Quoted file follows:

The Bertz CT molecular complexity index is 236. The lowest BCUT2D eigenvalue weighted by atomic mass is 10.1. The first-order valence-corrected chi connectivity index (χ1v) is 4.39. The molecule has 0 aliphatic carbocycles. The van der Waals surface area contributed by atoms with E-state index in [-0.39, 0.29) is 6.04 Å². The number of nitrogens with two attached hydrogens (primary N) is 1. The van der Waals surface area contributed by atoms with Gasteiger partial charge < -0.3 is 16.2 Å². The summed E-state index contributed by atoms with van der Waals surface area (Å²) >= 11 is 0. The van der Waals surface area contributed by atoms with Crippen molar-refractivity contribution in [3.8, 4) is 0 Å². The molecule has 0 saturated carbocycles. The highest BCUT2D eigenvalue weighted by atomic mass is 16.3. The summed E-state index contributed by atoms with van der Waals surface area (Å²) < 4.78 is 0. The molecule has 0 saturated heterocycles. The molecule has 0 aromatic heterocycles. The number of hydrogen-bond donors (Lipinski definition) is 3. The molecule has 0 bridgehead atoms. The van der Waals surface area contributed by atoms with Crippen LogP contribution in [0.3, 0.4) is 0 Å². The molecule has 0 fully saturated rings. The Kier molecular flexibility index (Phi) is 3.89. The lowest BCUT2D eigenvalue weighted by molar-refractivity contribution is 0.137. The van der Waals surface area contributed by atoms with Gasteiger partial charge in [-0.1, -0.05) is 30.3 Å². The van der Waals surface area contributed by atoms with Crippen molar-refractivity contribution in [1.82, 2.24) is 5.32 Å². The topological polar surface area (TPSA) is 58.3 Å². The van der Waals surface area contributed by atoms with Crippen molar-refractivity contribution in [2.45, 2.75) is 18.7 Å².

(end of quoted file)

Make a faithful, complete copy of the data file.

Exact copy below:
The Bertz CT molecular complexity index is 236. The lowest BCUT2D eigenvalue weighted by atomic mass is 10.1. The first-order valence-corrected chi connectivity index (χ1v) is 4.39. The molecule has 0 aliphatic carbocycles. The van der Waals surface area contributed by atoms with E-state index in [-0.39, 0.29) is 6.04 Å². The number of nitrogens with two attached hydrogens (primary N) is 1. The van der Waals surface area contributed by atoms with Gasteiger partial charge < -0.3 is 16.2 Å². The summed E-state index contributed by atoms with van der Waals surface area (Å²) >= 11 is 0. The van der Waals surface area contributed by atoms with Crippen molar-refractivity contribution in [3.8, 4) is 0 Å². The molecule has 0 saturated carbocycles. The highest BCUT2D eigenvalue weighted by atomic mass is 16.3. The summed E-state index contributed by atoms with van der Waals surface area (Å²) < 4.78 is 0. The molecule has 0 saturated heterocycles. The molecule has 0 aromatic heterocycles. The number of hydrogen-bond donors (Lipinski definition) is 3. The molecule has 0 bridgehead atoms. The van der Waals surface area contributed by atoms with Crippen LogP contribution in [0.3, 0.4) is 0 Å². The molecule has 0 fully saturated rings. The Kier molecular flexibility index (Phi) is 3.89. The lowest BCUT2D eigenvalue weighted by molar-refractivity contribution is 0.137. The van der Waals surface area contributed by atoms with Gasteiger partial charge in [-0.1, -0.05) is 30.3 Å². The van der Waals surface area contributed by atoms with Crippen molar-refractivity contribution in [1.82, 2.24) is 5.32 Å². The topological polar surface area (TPSA) is 58.3 Å². The van der Waals surface area contributed by atoms with Crippen molar-refractivity contribution in [2.45, 2.75) is 18.7 Å².